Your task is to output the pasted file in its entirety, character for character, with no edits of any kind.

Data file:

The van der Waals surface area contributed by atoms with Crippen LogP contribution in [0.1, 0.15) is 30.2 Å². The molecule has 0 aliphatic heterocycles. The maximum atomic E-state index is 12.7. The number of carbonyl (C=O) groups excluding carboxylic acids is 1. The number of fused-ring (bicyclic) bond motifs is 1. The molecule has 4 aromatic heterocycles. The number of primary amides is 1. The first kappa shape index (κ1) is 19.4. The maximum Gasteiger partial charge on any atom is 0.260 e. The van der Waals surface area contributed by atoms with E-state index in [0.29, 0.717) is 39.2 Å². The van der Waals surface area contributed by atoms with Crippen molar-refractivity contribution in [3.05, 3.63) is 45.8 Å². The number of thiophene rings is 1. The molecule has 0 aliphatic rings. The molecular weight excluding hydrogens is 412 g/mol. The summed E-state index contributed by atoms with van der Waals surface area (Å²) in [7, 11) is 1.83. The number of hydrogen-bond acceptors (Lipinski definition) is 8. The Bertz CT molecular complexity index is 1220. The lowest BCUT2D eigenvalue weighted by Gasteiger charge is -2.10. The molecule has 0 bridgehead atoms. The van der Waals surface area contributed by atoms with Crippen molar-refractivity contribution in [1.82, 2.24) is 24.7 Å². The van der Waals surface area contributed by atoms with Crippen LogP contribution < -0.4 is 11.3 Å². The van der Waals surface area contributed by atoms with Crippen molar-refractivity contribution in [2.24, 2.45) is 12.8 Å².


The van der Waals surface area contributed by atoms with Crippen LogP contribution in [0.1, 0.15) is 30.2 Å². The molecule has 0 aliphatic heterocycles. The maximum atomic E-state index is 12.7. The number of carbonyl (C=O) groups excluding carboxylic acids is 1. The number of fused-ring (bicyclic) bond motifs is 1. The molecule has 4 aromatic heterocycles. The number of primary amides is 1. The first kappa shape index (κ1) is 19.4. The maximum Gasteiger partial charge on any atom is 0.260 e. The van der Waals surface area contributed by atoms with E-state index in [0.29, 0.717) is 39.2 Å². The van der Waals surface area contributed by atoms with Crippen molar-refractivity contribution in [3.05, 3.63) is 45.8 Å². The number of thiophene rings is 1. The molecule has 0 aliphatic rings. The molecular weight excluding hydrogens is 412 g/mol. The summed E-state index contributed by atoms with van der Waals surface area (Å²) in [7, 11) is 1.83. The number of hydrogen-bond acceptors (Lipinski definition) is 8. The Bertz CT molecular complexity index is 1220. The lowest BCUT2D eigenvalue weighted by Gasteiger charge is -2.10. The molecule has 0 bridgehead atoms. The van der Waals surface area contributed by atoms with Crippen molar-refractivity contribution in [1.82, 2.24) is 24.7 Å². The van der Waals surface area contributed by atoms with Crippen LogP contribution < -0.4 is 11.3 Å². The van der Waals surface area contributed by atoms with Crippen molar-refractivity contribution in [2.24, 2.45) is 12.8 Å².